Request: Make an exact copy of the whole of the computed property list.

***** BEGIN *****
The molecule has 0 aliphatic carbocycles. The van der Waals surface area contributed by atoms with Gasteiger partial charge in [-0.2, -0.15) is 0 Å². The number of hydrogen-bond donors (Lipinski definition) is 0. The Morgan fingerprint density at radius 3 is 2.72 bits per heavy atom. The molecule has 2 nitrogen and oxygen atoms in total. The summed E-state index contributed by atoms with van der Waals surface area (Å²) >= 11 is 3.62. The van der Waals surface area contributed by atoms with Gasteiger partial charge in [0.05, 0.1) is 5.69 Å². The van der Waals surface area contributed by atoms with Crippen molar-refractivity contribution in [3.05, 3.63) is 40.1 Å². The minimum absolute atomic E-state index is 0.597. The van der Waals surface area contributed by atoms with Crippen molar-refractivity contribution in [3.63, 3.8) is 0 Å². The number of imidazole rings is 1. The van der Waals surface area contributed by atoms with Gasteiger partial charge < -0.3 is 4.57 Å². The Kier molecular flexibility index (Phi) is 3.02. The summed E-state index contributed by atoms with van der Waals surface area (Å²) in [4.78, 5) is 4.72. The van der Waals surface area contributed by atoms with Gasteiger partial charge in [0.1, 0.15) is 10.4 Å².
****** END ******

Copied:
The molecule has 0 aliphatic carbocycles. The van der Waals surface area contributed by atoms with Gasteiger partial charge in [-0.2, -0.15) is 0 Å². The number of hydrogen-bond donors (Lipinski definition) is 0. The Morgan fingerprint density at radius 3 is 2.72 bits per heavy atom. The molecule has 2 nitrogen and oxygen atoms in total. The summed E-state index contributed by atoms with van der Waals surface area (Å²) >= 11 is 3.62. The van der Waals surface area contributed by atoms with Gasteiger partial charge in [0.05, 0.1) is 5.69 Å². The van der Waals surface area contributed by atoms with Crippen molar-refractivity contribution in [3.05, 3.63) is 40.1 Å². The minimum absolute atomic E-state index is 0.597. The van der Waals surface area contributed by atoms with Crippen molar-refractivity contribution in [3.63, 3.8) is 0 Å². The number of imidazole rings is 1. The van der Waals surface area contributed by atoms with Gasteiger partial charge < -0.3 is 4.57 Å². The Kier molecular flexibility index (Phi) is 3.02. The summed E-state index contributed by atoms with van der Waals surface area (Å²) in [4.78, 5) is 4.72. The van der Waals surface area contributed by atoms with Gasteiger partial charge in [0.1, 0.15) is 10.4 Å².